BOO!

Did we scare you? We hope so! Halloween is coming up and we’d love for you to use TOON’s books to discuss witches, ghosts, ghouls, vampires, boogeymen and all the other icky creatures that live under beds and inside closets.

Here at TOON, we love a good scare. And, since we know that you love free books, we’ll be giving away books to those of you who can use our titles to help your kids TOON into Halloween.

Brand-new readers should check out Chick and Chickie by Claude Ponti and Jack and the Box by Art Spiegelman.

Click here to download Chick and Chickie for FREE.
Click here to read Jack and the Box for FREE.

SUGGESTED QUESTIONS
Jack and the Box Chick and Chickie
After Jack plays with the toy a few times, he thinks it’s silly, not scary. Why is Jack so scared when the box opens the first time? Have you ever been surprised by a present? Chick and Chickie make masks together. When they aren’t wearing the masks, they’re just Chick and Chickie. But when they are wearing the masks, they’re adorably frightening! Why does the mask make Chick scary? What is the difference between a mask and a face?
Jack’s parents get him a special box. When it opens, a surprise pops out! Why was Jack scared in the beginning, but not later on? Is there anything that used to scare you that doesn’t scare you anymore? When Chick and Chickie tickle the ‘A’, he laughs. When they bring him a cake, he’s happy. But when they run at him with an eraser, he’s terrified! Why does the eraser scare the ‘A’? How would you scare a friend? How could a friend scare you?

Emerging readers should check out Benny and Penny in Lights Out by Geoffrey Hayes and Stinky by Eleanor Davis.

Click here to download Benny and Penny in Lights Out for FREE.
Click here to read Stinky for FREE.

SUGGESTED QUESTIONS
Benny and Penny in Lights Out Stinky
Benny and Penny’s playhouse is fun during the day, but spooky at night. Are you afraid of the dark? Why is a place that isn’t scary during the day so much scarier at night? Why would a flashlight or a nightlight help make it less scary? Stinky is a monster–though not a very scary one–and he’s not afraid of frogs, or swamps or bugs, but he’s afraid of Nick. Why is Stinky so scared by Nick? Why isn’t Nick afraid of Stinky?
At first, Benny and Penny are afraid of dinosaurs. But at the end of the book, they tell each other a story that makes them less afraid. How is the story at the end different from the scary stories they told each other before? How does the story help them to be less afraid? Stinky tries to make Nick go away by scaring him. But it doesn’t work. Why isn’t Nick afraid when Stinky pretends to be a ghost? Would you be scared if you were in Nick’s place?

Advanced beginners should check out The Secret of the Stone Frog by David Nytra.

Click here to download The Secret of the Stone Frog for FREE.

SUGGESTED QUESTIONS
The Secret of the Stone Frog
Leah and Alan are frightened when they come across the strange creatures of the enchanted forest. How do Leah and Alan overcome their fears when they are going through the dark cave or when they see the Bee Lady? If you woke up in an enchanted forest, what kind of creatures do you think would be there? What is the scariest thing you can imagine living there?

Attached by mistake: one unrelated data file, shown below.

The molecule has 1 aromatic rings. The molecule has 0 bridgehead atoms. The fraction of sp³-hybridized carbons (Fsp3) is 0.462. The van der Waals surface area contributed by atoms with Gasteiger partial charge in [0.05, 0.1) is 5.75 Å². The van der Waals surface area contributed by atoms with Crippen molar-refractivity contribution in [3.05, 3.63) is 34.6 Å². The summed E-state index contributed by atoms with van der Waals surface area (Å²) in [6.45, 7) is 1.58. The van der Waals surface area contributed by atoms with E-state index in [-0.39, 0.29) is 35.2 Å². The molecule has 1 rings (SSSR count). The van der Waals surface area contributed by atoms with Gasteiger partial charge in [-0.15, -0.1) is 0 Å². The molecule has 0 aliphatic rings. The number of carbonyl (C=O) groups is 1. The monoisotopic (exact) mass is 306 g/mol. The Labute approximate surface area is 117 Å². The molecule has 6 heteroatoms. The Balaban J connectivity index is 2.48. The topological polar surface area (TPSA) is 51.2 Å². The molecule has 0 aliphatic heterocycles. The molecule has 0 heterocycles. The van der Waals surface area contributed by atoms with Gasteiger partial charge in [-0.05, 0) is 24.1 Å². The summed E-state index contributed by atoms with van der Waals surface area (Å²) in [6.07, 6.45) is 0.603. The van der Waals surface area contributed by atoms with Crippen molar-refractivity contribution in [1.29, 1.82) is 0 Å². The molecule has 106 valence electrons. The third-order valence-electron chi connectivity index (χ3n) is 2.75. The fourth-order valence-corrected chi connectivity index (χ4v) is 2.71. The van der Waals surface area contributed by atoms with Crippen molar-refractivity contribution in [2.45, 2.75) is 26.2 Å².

We’re giving away a FREE copy of the relevant TOON Book to anyone who sends us a description of how they used one of these five spooky titles with kids. Teachers can use the books in the classroom or parents can use them with their children–all that’s needed to qualify for a free TOON Book is 1) following us on Tumblr, Twitter, or Facebook and 2) sending us a short description of your use of the book with kids. And of course, pictures are always appreciated! To receive a TOON Book, you just have to do one of the following:

Then send your description to amylee.toon@gmail.com by midnight on Halloween, October 31.

Happy Halloween!

 
 

Although Finnish author Tove Jansson is best known for her Moomin stories — children’s tales about the ghostly hippo-like trolls pictured above — she eventually gave up on her wide-eyed little creatures in order to focus on writing adult novels. But her stories for grown-ups are just as charming and clear-eyed as are her stories for children.

Here’s an excerpt from The Summer Book , a gentle tale about a grandmother and her granddaughter:

In the beginning, the family tried to make the magic forest more terrible than it was. They collected stumps and dry juniper bushes from neighboring islands and rowed them back to the forest. Huge specimens of weathered, whitened beauty were dragged across the island. They splintered and cracked and made broad, empty paths to the places where they were to stand. Grandmother could see that it wasn’t turning out but she said nothing. Afterward, she cleaned the boat and waited until the rest of the family tired of the magic forest. Then she went in by herself. She crawled slowly past the marsh and the ferns and when she got tired she lay down on the ground and looked up through the network of gray lichens and branches. Later, the others asked her where she had been, and she replied that maybe she had slept a little while.

And the picture that accompanies the text:

But of course, it’s not only Jansson’s stories for adults that demonstrate her ability to simply relate deeper psychological truths. The Moomin stories — her comic strips for children may have started off as more traditional adventure stories, but they evolved gradually into deceptively complex narratives that feature parodies of literary form, allusions to nuclear policy, and the difficulties of loneliness and grief.

All this is just to say: Whether books are labeled for children, or for adults, it should not be surprising that both categories offer great pleasure for anyone who can appreciate a good story.